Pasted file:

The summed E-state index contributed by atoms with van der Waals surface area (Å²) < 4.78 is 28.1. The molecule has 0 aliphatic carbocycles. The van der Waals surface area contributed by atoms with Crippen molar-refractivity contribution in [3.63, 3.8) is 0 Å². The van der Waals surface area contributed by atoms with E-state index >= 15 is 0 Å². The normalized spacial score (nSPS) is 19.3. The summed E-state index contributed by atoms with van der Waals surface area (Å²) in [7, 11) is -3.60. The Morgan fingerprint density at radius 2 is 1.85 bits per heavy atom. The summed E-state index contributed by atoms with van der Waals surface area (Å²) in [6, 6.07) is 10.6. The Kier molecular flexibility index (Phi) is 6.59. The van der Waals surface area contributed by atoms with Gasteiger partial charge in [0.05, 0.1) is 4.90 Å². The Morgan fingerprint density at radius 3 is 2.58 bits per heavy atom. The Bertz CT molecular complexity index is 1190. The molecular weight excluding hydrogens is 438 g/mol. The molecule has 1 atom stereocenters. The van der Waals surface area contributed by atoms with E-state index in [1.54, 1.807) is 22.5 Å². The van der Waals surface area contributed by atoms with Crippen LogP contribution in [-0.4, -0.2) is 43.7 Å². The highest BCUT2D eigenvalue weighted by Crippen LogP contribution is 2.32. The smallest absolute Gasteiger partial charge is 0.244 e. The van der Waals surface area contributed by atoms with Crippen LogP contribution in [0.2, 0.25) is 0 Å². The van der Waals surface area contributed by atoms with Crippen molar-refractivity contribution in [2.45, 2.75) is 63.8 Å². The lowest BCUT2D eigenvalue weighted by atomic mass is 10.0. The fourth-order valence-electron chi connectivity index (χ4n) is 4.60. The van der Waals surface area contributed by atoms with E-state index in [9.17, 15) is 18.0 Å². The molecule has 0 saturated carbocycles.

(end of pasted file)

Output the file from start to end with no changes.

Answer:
The summed E-state index contributed by atoms with van der Waals surface area (Å²) < 4.78 is 28.1. The molecule has 0 aliphatic carbocycles. The van der Waals surface area contributed by atoms with Crippen molar-refractivity contribution in [3.63, 3.8) is 0 Å². The van der Waals surface area contributed by atoms with E-state index >= 15 is 0 Å². The normalized spacial score (nSPS) is 19.3. The summed E-state index contributed by atoms with van der Waals surface area (Å²) in [7, 11) is -3.60. The Morgan fingerprint density at radius 2 is 1.85 bits per heavy atom. The summed E-state index contributed by atoms with van der Waals surface area (Å²) in [6, 6.07) is 10.6. The Kier molecular flexibility index (Phi) is 6.59. The van der Waals surface area contributed by atoms with Gasteiger partial charge in [0.05, 0.1) is 4.90 Å². The Morgan fingerprint density at radius 3 is 2.58 bits per heavy atom. The Bertz CT molecular complexity index is 1190. The molecular weight excluding hydrogens is 438 g/mol. The molecule has 1 atom stereocenters. The van der Waals surface area contributed by atoms with E-state index in [1.54, 1.807) is 22.5 Å². The van der Waals surface area contributed by atoms with Crippen LogP contribution in [-0.4, -0.2) is 43.7 Å². The highest BCUT2D eigenvalue weighted by Crippen LogP contribution is 2.32. The smallest absolute Gasteiger partial charge is 0.244 e. The van der Waals surface area contributed by atoms with Crippen LogP contribution in [0.2, 0.25) is 0 Å². The van der Waals surface area contributed by atoms with Crippen molar-refractivity contribution in [2.45, 2.75) is 63.8 Å². The lowest BCUT2D eigenvalue weighted by atomic mass is 10.0. The fourth-order valence-electron chi connectivity index (χ4n) is 4.60. The van der Waals surface area contributed by atoms with E-state index in [9.17, 15) is 18.0 Å². The molecule has 0 saturated carbocycles.